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Sunday, August 16, 2009

The Nibbs-Fields House West of Sugar Land

I found these photos at the Portals To Texas History Web Site. They exhibit selected photos from the Fort Bend Museum Collection. This is one of them.

This series of pictures shows the Nibbs-Fields House located on the Schumann family property off Clodine Road. I saw this place as a child whenever we drove down Clodine Road, and when I learned it was a pre-Civil War house, I was hooked. I wanted to know more about it and go out there, but I never got a chance.

The first two pictures are captioned with a date of 1962, but I always remember the place being more over-grown with vegetation and more dilapidated. Maybe my memory is playing tricks on me.

I'd always heard local slaves made the bricks used to construct the house, which brings up some curious points. Notice the inscription on the last picture, which is actually a photograph of an ink drawing. (See below.)

The bottom of the photo reads: The Nibbs home on Oyster Creek, near Sugar Land, Texas often visited by Sam Houston. He bought his horse from Mrs. Nibbs enroute to the San Jacinto battlefield. (Collection of Mrs. Lula B. Roberts of Houston.)

The first curious point is the claim is that Sam Houston visited this house before the Battle of San Jacinto. I would have thought a house in 1836 would have been much cruder - probably made of logs. I could be wrong - maybe the Nibbs family had the where-with-all to build a large wooden home.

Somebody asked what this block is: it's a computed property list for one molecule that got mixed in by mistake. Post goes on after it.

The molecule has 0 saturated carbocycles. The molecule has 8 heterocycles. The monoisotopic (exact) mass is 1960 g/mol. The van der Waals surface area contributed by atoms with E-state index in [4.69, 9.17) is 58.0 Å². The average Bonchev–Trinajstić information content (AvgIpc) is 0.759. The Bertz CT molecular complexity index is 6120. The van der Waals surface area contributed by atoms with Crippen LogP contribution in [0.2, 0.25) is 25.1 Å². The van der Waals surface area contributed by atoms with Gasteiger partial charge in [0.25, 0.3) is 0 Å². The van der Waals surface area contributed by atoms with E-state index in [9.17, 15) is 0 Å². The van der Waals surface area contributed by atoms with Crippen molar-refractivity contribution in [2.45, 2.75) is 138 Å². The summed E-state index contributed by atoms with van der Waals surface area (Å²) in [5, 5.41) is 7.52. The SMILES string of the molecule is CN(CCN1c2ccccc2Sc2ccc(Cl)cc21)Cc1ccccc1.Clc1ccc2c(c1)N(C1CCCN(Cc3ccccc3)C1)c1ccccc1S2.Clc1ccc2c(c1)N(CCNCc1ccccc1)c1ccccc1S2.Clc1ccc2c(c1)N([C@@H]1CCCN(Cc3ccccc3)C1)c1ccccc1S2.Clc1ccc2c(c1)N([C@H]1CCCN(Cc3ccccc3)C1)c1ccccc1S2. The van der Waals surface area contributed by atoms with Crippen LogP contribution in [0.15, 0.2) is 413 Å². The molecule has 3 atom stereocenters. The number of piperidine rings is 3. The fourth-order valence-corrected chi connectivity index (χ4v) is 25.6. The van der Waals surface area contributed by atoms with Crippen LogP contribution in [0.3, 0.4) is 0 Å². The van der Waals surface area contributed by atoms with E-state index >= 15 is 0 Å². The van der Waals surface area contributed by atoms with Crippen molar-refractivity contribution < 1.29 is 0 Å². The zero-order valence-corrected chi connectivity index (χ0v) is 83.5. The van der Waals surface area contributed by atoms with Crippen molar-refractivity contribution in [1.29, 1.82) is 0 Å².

The second point is that the house in the later photos is brick and not wood. Maybe two or three houses stood on that spot? The brick house was the last one?

If someone knows the answers, or can find them, let me know.

1 comment:

  1. The information about Houston coming through on his way to San Jacinto makes sense, though it does seem a rather grand house for that time. Houston's army of volunteers crossed the Brazos at Richmond.

    By the way, Santa Ana's army crossed at Thompson's Ferry, which was on the Brazos twelve miles south of the crossing at Richmond. That route would have taken the Mexicans through the southern part of Fort Bend County. The ferry landed on the other side of the Brazos in what is now Sienna Plantation. It must have been a rather soggy march, and I'm sure they encountered more than a few alligators. The soldiers must have been grumbling at El Presedente a bit at that point!